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College costs increase faster than inflation

Public college tuition increases by 7.9% and private by 4.5%, the College Board reports. But federal aid and tax credits enable many students to remain in school despite the recession.

October 28, 2010|By Larry Gordon, Los Angeles Times

State budget cuts and declines in philanthropy and endowments helped push the cost of college tuition up much higher than general inflation across the country this year, amounting to an increase of 7.9% at public campuses and 4.5% at private ones, according to a new study by the nonprofit College Board.

Tuition and fees for the current school year average $7,605 for state residents at public four-year colleges and $27,293 at private institutions, according to the report released Thursday. Room and board added an average of $8,535 at public campuses and $9,700 at private schools.

However, significant boosts in federal grant aid and the use of tax credits provided so much relief that many families, particularly low-income households, were shielded from those price increases, the report found.

"That doesn't mean families aren't struggling to pay — they are struggling to pay," said Sandy Baum, a policy analyst for the College Board. But she noted that "extraordinary increases" in federal Pell grants for low-income students and education benefits for military veterans allowed many to enroll and stay in school even as unemployment rose.

The average undergraduate last school year received $6,041 in various grants and $4,883 in loans, the study said. About 55% of recent graduates at public colleges borrowed some of the cost of college and their debt total averaged $19,800, the College Board said. At private nonprofit colleges, 65% of graduates borrowed money and on average owed $26,100.

With general inflation only 1.2%, the sticker price of college without financial aid sped past other consumer costs, as it has for three decades, officials said. The biggest jump came at state institutions, including UC and Cal State, which saw state revenue decline as a result of the recession. Both systems are expected to take action in the next few weeks to raise fees again for next year.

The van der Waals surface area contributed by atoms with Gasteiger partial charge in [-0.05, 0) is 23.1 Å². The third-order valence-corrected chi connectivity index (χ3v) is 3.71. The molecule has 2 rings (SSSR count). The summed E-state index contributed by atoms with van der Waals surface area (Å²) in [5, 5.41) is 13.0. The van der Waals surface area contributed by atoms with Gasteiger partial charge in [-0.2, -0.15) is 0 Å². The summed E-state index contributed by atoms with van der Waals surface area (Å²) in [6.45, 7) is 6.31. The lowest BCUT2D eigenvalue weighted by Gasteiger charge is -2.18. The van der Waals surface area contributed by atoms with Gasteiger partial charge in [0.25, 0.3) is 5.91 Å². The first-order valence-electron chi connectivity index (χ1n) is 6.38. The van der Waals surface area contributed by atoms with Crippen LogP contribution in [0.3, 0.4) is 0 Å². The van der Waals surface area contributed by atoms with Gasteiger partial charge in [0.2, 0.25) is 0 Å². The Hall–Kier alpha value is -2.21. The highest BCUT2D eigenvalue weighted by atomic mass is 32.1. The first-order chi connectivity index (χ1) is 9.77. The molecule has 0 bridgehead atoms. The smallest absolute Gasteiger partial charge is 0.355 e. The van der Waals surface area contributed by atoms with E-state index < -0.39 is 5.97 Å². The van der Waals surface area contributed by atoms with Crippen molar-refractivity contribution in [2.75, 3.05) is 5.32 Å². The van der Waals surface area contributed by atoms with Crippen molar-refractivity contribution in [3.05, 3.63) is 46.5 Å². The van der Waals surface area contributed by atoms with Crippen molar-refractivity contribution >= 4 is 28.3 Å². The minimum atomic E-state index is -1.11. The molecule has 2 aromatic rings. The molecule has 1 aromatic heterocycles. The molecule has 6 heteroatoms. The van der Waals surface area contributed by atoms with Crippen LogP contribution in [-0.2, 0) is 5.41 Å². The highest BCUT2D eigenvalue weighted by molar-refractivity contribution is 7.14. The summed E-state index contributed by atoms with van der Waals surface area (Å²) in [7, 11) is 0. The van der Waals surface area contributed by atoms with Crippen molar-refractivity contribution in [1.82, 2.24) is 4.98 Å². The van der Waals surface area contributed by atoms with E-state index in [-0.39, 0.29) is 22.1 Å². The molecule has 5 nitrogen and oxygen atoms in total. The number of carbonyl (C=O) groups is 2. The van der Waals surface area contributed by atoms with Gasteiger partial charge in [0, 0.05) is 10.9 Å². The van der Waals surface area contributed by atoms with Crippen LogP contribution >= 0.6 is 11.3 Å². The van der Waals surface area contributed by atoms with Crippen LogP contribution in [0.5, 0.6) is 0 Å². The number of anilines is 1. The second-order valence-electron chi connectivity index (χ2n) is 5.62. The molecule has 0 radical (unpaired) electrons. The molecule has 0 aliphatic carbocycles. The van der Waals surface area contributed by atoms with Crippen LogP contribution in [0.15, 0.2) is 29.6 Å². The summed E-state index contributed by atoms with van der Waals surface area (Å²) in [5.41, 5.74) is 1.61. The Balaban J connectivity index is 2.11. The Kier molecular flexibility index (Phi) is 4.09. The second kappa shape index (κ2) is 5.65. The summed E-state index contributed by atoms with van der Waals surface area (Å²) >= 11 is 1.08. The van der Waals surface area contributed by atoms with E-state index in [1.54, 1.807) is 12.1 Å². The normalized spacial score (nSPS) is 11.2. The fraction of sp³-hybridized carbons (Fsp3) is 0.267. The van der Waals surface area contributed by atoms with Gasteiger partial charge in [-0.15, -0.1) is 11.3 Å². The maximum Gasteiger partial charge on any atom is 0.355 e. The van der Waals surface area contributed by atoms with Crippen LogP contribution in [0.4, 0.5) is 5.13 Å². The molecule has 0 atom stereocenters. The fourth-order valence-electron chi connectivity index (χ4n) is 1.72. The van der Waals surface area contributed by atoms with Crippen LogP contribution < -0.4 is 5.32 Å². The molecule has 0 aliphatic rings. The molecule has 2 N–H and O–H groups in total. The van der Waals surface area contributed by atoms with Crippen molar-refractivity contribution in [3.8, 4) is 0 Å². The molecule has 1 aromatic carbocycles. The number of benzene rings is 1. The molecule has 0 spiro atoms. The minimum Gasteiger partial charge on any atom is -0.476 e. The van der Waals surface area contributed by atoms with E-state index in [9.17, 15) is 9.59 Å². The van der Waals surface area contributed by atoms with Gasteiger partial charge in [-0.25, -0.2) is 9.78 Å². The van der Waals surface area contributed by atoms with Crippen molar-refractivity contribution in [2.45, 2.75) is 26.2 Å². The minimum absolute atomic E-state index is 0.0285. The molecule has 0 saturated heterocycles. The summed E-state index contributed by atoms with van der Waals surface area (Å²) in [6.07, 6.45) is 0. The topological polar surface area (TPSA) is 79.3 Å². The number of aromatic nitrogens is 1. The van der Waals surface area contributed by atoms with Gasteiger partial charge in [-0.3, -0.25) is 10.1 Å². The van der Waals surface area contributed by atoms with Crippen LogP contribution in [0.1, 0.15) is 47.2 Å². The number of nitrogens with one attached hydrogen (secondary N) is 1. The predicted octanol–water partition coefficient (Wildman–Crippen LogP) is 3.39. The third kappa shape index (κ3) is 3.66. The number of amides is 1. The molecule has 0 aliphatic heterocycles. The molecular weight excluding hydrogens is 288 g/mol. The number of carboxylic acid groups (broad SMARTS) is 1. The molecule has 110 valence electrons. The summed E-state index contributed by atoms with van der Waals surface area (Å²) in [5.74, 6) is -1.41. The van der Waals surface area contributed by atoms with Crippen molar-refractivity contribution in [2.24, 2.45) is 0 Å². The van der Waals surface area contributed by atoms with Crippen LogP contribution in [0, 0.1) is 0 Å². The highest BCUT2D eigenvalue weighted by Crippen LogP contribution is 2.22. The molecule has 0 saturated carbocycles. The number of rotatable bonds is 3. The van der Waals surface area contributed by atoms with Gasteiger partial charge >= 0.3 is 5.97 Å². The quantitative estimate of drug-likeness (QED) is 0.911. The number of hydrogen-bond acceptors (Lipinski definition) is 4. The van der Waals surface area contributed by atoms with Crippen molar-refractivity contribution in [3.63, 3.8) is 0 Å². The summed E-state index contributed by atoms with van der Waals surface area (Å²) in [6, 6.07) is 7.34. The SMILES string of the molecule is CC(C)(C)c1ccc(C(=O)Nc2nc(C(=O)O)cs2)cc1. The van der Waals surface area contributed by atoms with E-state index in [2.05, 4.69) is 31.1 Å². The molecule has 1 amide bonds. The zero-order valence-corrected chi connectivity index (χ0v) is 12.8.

Public universities that offer doctorates, such as UC, now average $8,503 for tuition and fees, up 8.9% from last year, the College Board said. UC approved a 32% increase in basic undergraduate fees for this school year, bringing those well above the average to about $11,300, not including living costs.

The report showed that state universities such as Cal State that mainly offer bachelor's and master's degrees averaged $6,588 in tuition and fees this year, up 6.5%. Undergraduates at Cal State pay about $5,100, after a 5% increase that still kept them below the national average for this year.

The study noted that California's community colleges, where a student taking 30 units a year would pay $780, charge "unusually low" fees compared with the average $3,076 at two-year public colleges in other states.

larry.gordon@latimes.com

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